Defining where reality ends and fiction takes over is a perpetual cinematic conundrum, even more so in the new Danish documentary My Avatar and Me. This blurring of lines was a challenge for co-directors Bente Milton and Mikkel Stolt when they started shooting their documentary – in cyberspace! Bente Milton, who is head director, first heard of Second Life on a TV show back when the online phenomenon was still relatively unknown in Denmark. “I found it weird and compelling at the same time,” Milton says. “We decided to do a kind of anthropological study, where we dispatch a filmmaker to travel in Second Life and investigate the phenomenon – from within. “So I had to find a suitable person. It wouldn’t hurt, either, if that person was somewhat gawky. In Second Life, he would then be living out some of the dreams that had eluded him in real life. In a fantastic world limited only by your own imagination.” “That’s when I came into the picture!” Stolt cuts in. Milton guffaws, “I met Mikkel at a film course, where he came barging in way too late and almost fell over a chair.” “It’s funny, because as I remember it, you were the one who arrived late after a run-in with a car park attendant and with a

bawling baby in tow,” Stolt says, before Milton takes the word again. “Suffice it to say, we impressed one another and I instantly knew he was the one! Mikkel has the ability to comport himself with a delightful, ironic detachment from his own awkwardness.” A VIRTUAL KISS

Dividing the roles, Milton became head director, in charge of the structure and the content, while Stolt directed the shooting in Second Life and had a say in other matters as well, according to their contract, which called for reaching the greatest possible agreement. That way they avoided the worst conflicts. They made a trailer, indicating the direction of the film and introducing Mikkel as well as Rob Gould, their photographer friend, and gorgeous, mysterious Helena. But how do you even film in Second Life? “We had no clue,” Stolt says. “Via Second Life, we got in touch with Rob, who is a photographer, both in real life and Second Life. He took us into this world and, together with him and our technical producer Jeppe Raasthøj, we figured out how to shoot in full HD in cyberspace. Through Rob, who was always walking around with a camera on his shoulder, we met Helena and soon we had the basis for exploring Second Life and for a good story. We all agreed to start filming and see where the story would take us.” When you say “meet,” you mean in cyberspace? “Yes!” Stolt says proudly. “It was a new way of working, but wildly fascinating.” “It was a lot like real life,” Milton adds. “Rob knew Helena, and I guess he was a bit in love with her, too. He knew the bar she used to frequent and he took us there to meet her. Mikkel wasn’t entirely unmoved by this blond bombshell, either …” Helena helps Mike become a cool avatar with the skills to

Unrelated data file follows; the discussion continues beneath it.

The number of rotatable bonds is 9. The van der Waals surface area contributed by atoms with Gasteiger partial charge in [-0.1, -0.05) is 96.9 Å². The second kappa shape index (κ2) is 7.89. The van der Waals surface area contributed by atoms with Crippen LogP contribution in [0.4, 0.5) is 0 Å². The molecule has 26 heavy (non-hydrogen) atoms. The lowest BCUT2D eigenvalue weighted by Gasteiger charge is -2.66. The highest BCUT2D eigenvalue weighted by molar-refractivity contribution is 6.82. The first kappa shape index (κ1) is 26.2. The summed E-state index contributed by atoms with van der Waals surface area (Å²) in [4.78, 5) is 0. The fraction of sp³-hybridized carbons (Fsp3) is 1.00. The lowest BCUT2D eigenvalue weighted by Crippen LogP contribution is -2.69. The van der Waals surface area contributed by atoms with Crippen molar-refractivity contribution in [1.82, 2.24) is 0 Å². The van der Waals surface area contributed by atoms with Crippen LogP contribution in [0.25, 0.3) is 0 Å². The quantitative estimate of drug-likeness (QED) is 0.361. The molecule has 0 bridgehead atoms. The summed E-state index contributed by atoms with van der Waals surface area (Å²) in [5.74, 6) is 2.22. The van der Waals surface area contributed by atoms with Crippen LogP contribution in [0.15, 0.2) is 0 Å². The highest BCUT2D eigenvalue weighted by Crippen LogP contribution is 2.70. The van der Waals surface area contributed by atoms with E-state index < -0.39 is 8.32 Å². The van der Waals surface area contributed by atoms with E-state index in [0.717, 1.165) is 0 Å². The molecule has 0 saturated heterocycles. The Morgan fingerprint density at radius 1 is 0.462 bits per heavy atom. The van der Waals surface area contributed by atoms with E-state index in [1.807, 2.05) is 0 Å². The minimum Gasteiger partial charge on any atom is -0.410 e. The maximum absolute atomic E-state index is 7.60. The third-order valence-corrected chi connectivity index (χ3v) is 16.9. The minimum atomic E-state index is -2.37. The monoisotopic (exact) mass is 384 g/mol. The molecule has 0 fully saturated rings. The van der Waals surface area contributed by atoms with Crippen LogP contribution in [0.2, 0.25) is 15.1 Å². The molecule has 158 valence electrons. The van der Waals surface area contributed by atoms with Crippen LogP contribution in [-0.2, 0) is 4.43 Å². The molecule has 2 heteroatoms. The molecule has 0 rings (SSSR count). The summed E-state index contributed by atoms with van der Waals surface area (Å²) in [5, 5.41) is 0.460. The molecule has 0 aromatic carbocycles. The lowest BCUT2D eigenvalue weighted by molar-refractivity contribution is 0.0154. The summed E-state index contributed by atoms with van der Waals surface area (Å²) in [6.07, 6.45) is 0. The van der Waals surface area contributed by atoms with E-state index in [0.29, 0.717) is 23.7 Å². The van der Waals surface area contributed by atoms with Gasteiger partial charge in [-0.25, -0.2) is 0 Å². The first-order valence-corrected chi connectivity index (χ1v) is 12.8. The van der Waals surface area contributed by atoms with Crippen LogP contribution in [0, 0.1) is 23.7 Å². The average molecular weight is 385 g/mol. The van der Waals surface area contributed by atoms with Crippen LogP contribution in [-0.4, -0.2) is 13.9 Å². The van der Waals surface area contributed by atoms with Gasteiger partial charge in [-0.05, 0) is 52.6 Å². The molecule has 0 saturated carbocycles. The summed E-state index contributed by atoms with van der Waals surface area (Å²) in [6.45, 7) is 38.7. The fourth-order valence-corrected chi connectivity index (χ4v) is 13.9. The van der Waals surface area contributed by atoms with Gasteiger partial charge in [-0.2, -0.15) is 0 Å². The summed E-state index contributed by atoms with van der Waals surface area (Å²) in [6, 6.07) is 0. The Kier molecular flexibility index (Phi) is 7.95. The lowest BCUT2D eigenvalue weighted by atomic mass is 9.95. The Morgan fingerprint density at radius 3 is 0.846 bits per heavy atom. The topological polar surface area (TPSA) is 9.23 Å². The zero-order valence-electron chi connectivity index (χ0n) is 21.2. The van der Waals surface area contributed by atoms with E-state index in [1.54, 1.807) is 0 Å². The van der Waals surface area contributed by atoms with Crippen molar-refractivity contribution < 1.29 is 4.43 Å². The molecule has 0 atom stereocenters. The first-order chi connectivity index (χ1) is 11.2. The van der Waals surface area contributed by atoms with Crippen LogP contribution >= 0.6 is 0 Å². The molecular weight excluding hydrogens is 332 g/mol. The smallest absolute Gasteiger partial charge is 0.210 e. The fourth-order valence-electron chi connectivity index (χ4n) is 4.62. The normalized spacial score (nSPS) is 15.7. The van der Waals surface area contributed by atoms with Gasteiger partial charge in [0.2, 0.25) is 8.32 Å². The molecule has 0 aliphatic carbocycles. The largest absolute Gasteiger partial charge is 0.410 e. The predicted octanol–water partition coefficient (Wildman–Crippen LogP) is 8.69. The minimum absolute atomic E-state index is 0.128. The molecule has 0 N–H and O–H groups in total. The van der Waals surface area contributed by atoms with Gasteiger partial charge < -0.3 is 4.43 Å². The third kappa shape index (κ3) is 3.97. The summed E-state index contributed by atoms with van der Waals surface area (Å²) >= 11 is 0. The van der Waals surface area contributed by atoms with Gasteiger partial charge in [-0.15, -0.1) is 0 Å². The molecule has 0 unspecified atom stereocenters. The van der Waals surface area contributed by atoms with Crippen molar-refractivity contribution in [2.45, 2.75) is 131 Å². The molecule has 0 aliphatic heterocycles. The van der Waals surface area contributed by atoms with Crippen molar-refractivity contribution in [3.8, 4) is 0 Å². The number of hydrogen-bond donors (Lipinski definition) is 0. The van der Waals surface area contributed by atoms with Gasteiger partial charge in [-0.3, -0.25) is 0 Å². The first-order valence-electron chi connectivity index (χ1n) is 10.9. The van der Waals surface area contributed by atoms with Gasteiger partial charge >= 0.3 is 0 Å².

“Second Life is still huge, though you don’t hear about it so much anymore. The point we wanted to make is that there is a tangible, real-life dimension to it.” Bente Milton

mingle with the cyber jet set and make a successful career for himself as a filmmaker in the virtual world – a career he has dreamed about, and vainly struggled for, in real life. “We didn’t expect Mikkel to become so absorbed and even outright attracted to Helena. It just happened. A lot of people who have seen the film ask us if Helena is a construction. But no, she isn’t. We still don’t know who she really is. We don’t even know if she is a man or a woman,” Milton says. Stolt himself is convinced Helena is a woman. “I was surprised at how many real feelings Second Life engendered,” he says. “There is a scene of Helena and me kissing, and when we shot it I could feel it physically. It was weird for Rob, too, who had to film it. I was amazed how powerful it felt.”

living conditions and forms of interaction that feel no less real for being virtual.” Milton concludes, “Our ambition with this film is to explore the grey area between fantasy and reality and – to be fancy about it – to expand our perception of time and space. I think it’s important to redefine our concepts now, at this point in time, when humanity is facing such huge challenges. All indications point to technological developments continuing to accelerate. Science tells us we’re approaching a dramatic point where evolution will make a quantum leap ahead, and where we risk coming up short with respect to the technology we have created. It’s a scary thought, unless humanity turns out to hold a huge untapped potential just waiting to be unleashed. “The question is whether we will let egotism and the pursuit of material wealth win out over love and the life of the mind,” Milton says The title of the film is inspired by the double meaning of the word “avatar”. In Hindu mythology, an avatar is a higher spiritual being who descends to earth to guide us, while an online avatar denotes a graphical representation of yourself. For further information on My Avatar and Me, see reverse section.